* This is the Professional Version. *
Dissociative Identity Disorder
Dissociative identity disorder, formerly called multiple personality disorder, is characterized by ≥ 2 identities (called alters or self-states) that alternate. The disorder includes inability to recall important personal information relating to some of the identities. The cause is almost invariably overwhelming childhood trauma, and the disorder is best viewed as a developmental disorder in which extreme trauma interferes with formation of a single cohesive identity. Diagnosis is based on history, sometimes with hypnosis or drug-facilitated interviews. Treatment is long-term psychotherapy, sometimes with drug therapy.
What is known by one identity may or may not be known by another. Some identities appear to know and interact with others in an elaborate inner world, and some identities do this more than others. The system must be mapped out by the psychiatrist over time.
This disorder may be present in about 1% of the general population.
Dissociative identity disorder is attributed to the interaction of the following:
Children are not born with a sense of a unified identity; it develops from many sources and experiences. In overwhelmed children, many parts of what should have blended together remain separate. Chronic and severe abuse (physical, sexual, or emotional) and neglect during childhood are frequently reported by and documented in patients with dissociative identity disorder. Some patients have not been abused but have experienced an important early loss (such as death of a parent), serious medical illness, or other overwhelmingly stressful events.
In contrast to most children who achieve cohesive, complex appreciation of themselves and others, severely mistreated children may go through phases in which different perceptions, memories, and emotions of their life experiences are kept segregated. Such children may over time develop an increasing ability to escape the mistreatment by “going away” or retreating into their own mind. Each developmental phase or traumatic experience may be used to generate a different self-state.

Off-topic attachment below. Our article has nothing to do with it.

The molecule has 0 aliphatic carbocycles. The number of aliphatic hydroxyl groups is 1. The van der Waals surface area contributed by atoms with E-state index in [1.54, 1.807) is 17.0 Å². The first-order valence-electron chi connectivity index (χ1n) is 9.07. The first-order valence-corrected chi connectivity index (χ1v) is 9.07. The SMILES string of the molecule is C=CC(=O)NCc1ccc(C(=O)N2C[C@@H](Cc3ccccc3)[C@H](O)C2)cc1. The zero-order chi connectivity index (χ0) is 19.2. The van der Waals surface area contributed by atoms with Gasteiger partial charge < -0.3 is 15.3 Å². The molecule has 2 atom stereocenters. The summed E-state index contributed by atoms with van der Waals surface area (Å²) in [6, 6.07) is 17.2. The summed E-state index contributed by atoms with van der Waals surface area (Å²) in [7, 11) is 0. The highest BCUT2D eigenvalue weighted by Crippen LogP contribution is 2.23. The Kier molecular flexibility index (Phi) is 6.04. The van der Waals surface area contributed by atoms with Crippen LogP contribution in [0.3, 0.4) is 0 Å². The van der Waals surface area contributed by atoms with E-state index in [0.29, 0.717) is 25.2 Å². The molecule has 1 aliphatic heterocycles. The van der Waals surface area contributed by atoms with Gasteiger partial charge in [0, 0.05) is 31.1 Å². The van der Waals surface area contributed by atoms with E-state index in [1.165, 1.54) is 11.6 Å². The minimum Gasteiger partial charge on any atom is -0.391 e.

Several symptoms are characteristic:
Depersonalization refers to feeling unreal, removed from one’s self, and detached from one’s physical and mental processes. Patients feel like an observer of their life, as if they were watching themselves in a movie. Patients may even feel as if transiently they do not inhabit their bodies. Derealization refers to experiencing familiar people and surroundings as if they were unfamiliar, strange, or unreal.
Patients typically lose time; they experience frequent bouts of amnesia after which they may discover objects or samples of handwriting that they cannot account for or recognize. They may also find themselves in different places from where they last remember being and have no idea why or how they got there. They may refer to themselves in the first person plural (we) or in the third person (he, she, they), sometimes without knowing why.
The switching of identities and the amnestic barriers between them frequently result in chaotic lives. Because the identities often interact with each other, patients typically report hearing inner conversations between other personalities, which comment on or address them. Thus, patients may be misdiagnosed with a psychotic disorder. Although these voices are experienced as hallucinations, they have a distinctly different quality from the typical hallucinations of psychotic disorders such as schizophrenia.